Well that depends. Lately, we’ve been seeing quite a few bad tanks come in for refill. What makes a tank bad or unsafe for refill? A few things.
Propane is stored in liquid form in a high-pressure tank. It vaporizes, or turns into gas, when its pressure is lowered by opening the valve on the tank. The condition of the tank along with the date of manufacture play into the ability to have the tank refilled.
All propane tanks, 100 pounds or less, have an expiration date of 10 years from the date of manufacture stamped onto its collar. The date is in a month-year format, for example 12-05 for December 2005. Since it’s now 2020, pay attention to dates from the year 2010 or older. They will be or are expired.
Propane tanks can also be recertified. If the tank was recertified, there will be a second date printed on the collar (or a decal) with a letter E next to the date. In this case, you would go with the most recent date. Recertified tanks have a shorter life span than new. They must be recertified every 5 years after this initial recertification.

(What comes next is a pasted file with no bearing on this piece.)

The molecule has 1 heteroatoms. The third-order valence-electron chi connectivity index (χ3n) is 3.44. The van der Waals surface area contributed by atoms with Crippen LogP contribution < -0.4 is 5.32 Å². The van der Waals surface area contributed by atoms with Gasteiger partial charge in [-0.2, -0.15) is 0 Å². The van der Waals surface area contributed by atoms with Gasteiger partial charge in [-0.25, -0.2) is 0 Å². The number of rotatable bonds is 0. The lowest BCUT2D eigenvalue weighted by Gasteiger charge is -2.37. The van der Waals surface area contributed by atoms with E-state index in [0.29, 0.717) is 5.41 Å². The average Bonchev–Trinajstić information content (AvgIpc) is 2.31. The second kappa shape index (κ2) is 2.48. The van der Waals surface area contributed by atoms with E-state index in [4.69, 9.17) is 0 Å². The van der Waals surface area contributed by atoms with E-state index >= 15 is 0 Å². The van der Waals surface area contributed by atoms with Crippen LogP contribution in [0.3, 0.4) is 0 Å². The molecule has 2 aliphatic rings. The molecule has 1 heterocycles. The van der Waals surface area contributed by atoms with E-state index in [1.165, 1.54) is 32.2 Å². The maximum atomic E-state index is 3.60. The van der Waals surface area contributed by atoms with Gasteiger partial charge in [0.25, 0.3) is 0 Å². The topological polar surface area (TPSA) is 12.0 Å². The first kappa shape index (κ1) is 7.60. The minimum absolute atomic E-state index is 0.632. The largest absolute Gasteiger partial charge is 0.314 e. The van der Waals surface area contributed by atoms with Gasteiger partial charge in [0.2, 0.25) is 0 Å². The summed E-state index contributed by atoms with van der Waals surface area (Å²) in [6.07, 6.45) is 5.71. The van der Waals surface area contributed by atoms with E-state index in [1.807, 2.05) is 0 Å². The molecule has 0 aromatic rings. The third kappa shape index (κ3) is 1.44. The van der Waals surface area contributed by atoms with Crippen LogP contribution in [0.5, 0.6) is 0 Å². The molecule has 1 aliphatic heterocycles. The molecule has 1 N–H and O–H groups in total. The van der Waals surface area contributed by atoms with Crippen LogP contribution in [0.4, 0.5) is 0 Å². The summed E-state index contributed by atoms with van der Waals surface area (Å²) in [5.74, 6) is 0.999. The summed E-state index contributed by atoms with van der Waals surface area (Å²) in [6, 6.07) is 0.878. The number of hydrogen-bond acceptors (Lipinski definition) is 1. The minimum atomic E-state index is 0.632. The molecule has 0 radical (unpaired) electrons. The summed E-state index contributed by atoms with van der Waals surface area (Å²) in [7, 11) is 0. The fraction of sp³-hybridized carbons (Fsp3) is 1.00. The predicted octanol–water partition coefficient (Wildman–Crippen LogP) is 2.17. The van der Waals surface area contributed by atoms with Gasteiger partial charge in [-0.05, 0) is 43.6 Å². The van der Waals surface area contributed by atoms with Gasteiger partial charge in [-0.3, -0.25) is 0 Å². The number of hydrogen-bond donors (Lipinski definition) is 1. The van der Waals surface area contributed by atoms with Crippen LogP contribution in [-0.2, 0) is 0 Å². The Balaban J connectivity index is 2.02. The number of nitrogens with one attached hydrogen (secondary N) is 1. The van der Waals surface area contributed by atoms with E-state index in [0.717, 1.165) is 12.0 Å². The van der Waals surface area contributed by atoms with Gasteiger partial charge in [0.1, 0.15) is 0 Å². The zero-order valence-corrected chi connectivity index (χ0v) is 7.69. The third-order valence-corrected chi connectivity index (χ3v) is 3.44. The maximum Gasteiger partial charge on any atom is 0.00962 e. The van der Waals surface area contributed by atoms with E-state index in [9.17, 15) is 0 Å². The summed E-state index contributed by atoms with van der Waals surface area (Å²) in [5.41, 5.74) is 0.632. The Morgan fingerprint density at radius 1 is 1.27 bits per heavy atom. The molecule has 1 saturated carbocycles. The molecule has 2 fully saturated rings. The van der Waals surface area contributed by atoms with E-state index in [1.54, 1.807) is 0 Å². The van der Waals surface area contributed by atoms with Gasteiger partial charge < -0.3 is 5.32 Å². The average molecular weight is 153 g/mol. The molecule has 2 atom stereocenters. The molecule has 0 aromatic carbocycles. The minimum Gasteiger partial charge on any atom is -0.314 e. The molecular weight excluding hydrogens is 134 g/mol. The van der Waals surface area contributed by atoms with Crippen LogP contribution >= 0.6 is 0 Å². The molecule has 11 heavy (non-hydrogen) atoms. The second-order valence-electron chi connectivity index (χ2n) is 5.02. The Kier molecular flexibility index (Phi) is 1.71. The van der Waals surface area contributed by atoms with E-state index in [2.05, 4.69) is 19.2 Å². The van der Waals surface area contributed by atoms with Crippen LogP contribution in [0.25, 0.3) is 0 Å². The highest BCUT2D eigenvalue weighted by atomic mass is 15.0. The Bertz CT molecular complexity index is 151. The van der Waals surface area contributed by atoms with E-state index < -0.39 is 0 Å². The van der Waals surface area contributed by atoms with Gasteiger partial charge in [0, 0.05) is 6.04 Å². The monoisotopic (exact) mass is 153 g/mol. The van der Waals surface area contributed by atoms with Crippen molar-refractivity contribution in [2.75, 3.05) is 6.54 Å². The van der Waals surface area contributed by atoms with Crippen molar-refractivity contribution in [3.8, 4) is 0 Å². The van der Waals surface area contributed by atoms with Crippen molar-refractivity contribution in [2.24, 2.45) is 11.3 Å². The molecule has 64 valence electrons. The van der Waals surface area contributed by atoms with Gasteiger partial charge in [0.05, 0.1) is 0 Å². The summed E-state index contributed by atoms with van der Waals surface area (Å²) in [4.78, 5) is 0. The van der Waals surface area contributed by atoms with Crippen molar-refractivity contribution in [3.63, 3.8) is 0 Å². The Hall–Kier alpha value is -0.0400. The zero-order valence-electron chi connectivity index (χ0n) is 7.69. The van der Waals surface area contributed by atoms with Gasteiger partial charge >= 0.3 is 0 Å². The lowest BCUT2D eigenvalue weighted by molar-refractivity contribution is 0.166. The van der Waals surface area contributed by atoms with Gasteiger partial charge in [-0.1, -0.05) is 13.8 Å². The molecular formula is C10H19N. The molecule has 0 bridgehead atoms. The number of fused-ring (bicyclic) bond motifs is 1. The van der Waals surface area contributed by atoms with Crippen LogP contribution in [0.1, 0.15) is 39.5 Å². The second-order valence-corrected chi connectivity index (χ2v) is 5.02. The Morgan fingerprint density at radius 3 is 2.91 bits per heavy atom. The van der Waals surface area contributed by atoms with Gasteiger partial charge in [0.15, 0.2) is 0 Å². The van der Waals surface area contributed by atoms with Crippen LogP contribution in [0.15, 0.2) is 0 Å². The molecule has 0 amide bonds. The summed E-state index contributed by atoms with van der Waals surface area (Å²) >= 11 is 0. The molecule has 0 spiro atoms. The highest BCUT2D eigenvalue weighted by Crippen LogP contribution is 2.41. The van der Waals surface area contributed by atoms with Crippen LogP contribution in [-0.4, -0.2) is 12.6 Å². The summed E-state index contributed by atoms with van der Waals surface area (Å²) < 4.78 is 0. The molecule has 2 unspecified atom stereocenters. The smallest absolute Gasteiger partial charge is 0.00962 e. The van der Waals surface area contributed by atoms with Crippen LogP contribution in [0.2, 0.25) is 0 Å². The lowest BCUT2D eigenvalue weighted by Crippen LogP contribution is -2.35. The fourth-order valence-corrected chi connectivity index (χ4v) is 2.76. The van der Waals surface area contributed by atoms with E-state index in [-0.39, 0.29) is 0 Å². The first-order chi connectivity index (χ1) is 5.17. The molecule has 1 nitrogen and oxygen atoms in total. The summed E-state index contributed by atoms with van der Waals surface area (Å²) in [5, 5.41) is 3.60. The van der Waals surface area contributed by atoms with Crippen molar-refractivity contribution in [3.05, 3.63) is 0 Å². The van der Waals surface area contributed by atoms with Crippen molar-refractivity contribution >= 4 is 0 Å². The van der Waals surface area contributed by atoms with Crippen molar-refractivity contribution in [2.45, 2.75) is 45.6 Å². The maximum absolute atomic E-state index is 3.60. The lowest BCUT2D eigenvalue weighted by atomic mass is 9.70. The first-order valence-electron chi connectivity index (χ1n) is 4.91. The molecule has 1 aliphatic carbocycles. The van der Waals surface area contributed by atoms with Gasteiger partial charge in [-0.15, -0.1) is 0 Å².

Tanks also can’t be refilled unless they have an overfilling protection device or OPD. This really shouldn’t be an issue with any tank that is in date as the regulation that required them became effective September 30, 1998. To be certain, make sure the tank has a triangular valve. I may also have the letters OPD printed on it.
A tank may also be refused for refilling if it has any damage, dents or significant rust on the outside. The collar and base ring must be securely fastened and not show damage.
So, if the person that usually refills your tank refuses, know that there’s a safety reason for their refusal. All of our AllGas locations offer tank refilling. Click here to find your closest location.
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